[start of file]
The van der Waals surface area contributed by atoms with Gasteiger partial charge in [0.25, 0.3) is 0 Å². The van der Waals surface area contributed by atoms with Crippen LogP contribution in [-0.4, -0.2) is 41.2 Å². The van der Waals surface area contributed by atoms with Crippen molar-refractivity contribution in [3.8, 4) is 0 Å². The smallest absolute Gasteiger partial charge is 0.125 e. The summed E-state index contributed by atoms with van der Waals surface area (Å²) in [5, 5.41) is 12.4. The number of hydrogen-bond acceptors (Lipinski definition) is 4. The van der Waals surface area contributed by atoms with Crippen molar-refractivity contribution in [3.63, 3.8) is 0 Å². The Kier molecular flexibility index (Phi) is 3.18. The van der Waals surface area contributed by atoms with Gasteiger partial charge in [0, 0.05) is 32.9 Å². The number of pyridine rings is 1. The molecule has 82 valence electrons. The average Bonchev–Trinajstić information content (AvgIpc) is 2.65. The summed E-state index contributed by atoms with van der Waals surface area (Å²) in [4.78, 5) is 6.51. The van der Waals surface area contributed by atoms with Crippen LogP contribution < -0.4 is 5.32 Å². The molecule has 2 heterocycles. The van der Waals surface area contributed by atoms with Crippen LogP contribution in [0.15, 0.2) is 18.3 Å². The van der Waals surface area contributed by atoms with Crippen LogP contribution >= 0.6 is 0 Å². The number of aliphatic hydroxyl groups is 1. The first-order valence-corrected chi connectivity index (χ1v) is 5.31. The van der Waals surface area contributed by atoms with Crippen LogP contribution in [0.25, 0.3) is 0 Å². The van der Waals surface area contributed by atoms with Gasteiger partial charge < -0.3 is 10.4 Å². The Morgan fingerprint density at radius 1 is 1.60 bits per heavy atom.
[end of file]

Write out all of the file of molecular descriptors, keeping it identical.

The van der Waals surface area contributed by atoms with Gasteiger partial charge in [0.25, 0.3) is 0 Å². The van der Waals surface area contributed by atoms with Crippen LogP contribution in [-0.4, -0.2) is 41.2 Å². The van der Waals surface area contributed by atoms with Crippen molar-refractivity contribution in [3.8, 4) is 0 Å². The smallest absolute Gasteiger partial charge is 0.125 e. The summed E-state index contributed by atoms with van der Waals surface area (Å²) in [5, 5.41) is 12.4. The number of hydrogen-bond acceptors (Lipinski definition) is 4. The van der Waals surface area contributed by atoms with Crippen molar-refractivity contribution in [3.63, 3.8) is 0 Å². The Kier molecular flexibility index (Phi) is 3.18. The van der Waals surface area contributed by atoms with Gasteiger partial charge in [0, 0.05) is 32.9 Å². The number of pyridine rings is 1. The molecule has 82 valence electrons. The average Bonchev–Trinajstić information content (AvgIpc) is 2.65. The summed E-state index contributed by atoms with van der Waals surface area (Å²) in [4.78, 5) is 6.51. The van der Waals surface area contributed by atoms with Crippen LogP contribution < -0.4 is 5.32 Å². The molecule has 2 heterocycles. The van der Waals surface area contributed by atoms with Crippen LogP contribution in [0.15, 0.2) is 18.3 Å². The van der Waals surface area contributed by atoms with Crippen LogP contribution >= 0.6 is 0 Å². The number of aliphatic hydroxyl groups is 1. The first-order valence-corrected chi connectivity index (χ1v) is 5.31. The van der Waals surface area contributed by atoms with Crippen LogP contribution in [0.25, 0.3) is 0 Å². The van der Waals surface area contributed by atoms with Gasteiger partial charge < -0.3 is 10.4 Å². The Morgan fingerprint density at radius 1 is 1.60 bits per heavy atom.